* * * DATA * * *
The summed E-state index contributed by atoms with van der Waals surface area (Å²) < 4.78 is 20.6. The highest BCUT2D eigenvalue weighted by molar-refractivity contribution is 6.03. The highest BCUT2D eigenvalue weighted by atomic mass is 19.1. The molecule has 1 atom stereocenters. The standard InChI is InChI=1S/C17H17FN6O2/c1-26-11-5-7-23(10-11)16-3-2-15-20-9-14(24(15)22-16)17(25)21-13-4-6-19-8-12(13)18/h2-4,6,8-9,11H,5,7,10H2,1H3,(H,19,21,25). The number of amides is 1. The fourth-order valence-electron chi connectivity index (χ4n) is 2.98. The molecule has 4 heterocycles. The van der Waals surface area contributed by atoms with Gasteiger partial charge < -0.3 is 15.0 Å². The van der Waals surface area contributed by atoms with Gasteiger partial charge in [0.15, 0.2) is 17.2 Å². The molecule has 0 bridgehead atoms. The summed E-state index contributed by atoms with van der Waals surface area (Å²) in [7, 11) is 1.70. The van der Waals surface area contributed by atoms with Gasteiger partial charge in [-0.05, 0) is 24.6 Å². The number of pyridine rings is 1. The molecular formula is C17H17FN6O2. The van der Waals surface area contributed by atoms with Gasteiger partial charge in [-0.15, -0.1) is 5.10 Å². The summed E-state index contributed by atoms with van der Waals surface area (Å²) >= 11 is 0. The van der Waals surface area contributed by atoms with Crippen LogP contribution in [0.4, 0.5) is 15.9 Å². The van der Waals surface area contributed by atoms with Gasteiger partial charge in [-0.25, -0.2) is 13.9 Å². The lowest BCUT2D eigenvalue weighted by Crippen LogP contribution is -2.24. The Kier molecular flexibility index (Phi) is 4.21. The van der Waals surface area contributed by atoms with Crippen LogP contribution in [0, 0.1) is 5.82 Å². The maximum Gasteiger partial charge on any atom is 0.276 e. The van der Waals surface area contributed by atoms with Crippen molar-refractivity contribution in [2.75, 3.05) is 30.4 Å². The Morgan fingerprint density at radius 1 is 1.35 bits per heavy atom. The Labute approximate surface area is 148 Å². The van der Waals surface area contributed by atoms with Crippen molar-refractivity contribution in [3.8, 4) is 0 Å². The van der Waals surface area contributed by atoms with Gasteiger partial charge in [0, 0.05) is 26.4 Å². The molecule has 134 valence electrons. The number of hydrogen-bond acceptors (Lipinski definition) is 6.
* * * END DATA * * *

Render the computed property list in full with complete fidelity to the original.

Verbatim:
The summed E-state index contributed by atoms with van der Waals surface area (Å²) < 4.78 is 20.6. The highest BCUT2D eigenvalue weighted by molar-refractivity contribution is 6.03. The highest BCUT2D eigenvalue weighted by atomic mass is 19.1. The molecule has 1 atom stereocenters. The standard InChI is InChI=1S/C17H17FN6O2/c1-26-11-5-7-23(10-11)16-3-2-15-20-9-14(24(15)22-16)17(25)21-13-4-6-19-8-12(13)18/h2-4,6,8-9,11H,5,7,10H2,1H3,(H,19,21,25). The number of amides is 1. The fourth-order valence-electron chi connectivity index (χ4n) is 2.98. The molecule has 4 heterocycles. The van der Waals surface area contributed by atoms with Gasteiger partial charge < -0.3 is 15.0 Å². The van der Waals surface area contributed by atoms with Gasteiger partial charge in [0.15, 0.2) is 17.2 Å². The molecule has 0 bridgehead atoms. The summed E-state index contributed by atoms with van der Waals surface area (Å²) in [7, 11) is 1.70. The van der Waals surface area contributed by atoms with Gasteiger partial charge in [-0.05, 0) is 24.6 Å². The number of pyridine rings is 1. The molecular formula is C17H17FN6O2. The van der Waals surface area contributed by atoms with Gasteiger partial charge in [-0.15, -0.1) is 5.10 Å². The summed E-state index contributed by atoms with van der Waals surface area (Å²) >= 11 is 0. The van der Waals surface area contributed by atoms with Crippen LogP contribution in [0.4, 0.5) is 15.9 Å². The van der Waals surface area contributed by atoms with Gasteiger partial charge in [-0.25, -0.2) is 13.9 Å². The lowest BCUT2D eigenvalue weighted by Crippen LogP contribution is -2.24. The Kier molecular flexibility index (Phi) is 4.21. The van der Waals surface area contributed by atoms with Crippen LogP contribution in [0, 0.1) is 5.82 Å². The maximum Gasteiger partial charge on any atom is 0.276 e. The van der Waals surface area contributed by atoms with Crippen molar-refractivity contribution in [2.75, 3.05) is 30.4 Å². The Morgan fingerprint density at radius 1 is 1.35 bits per heavy atom. The Labute approximate surface area is 148 Å². The van der Waals surface area contributed by atoms with Crippen molar-refractivity contribution in [3.8, 4) is 0 Å². The van der Waals surface area contributed by atoms with Gasteiger partial charge in [0, 0.05) is 26.4 Å². The molecule has 134 valence electrons. The number of hydrogen-bond acceptors (Lipinski definition) is 6.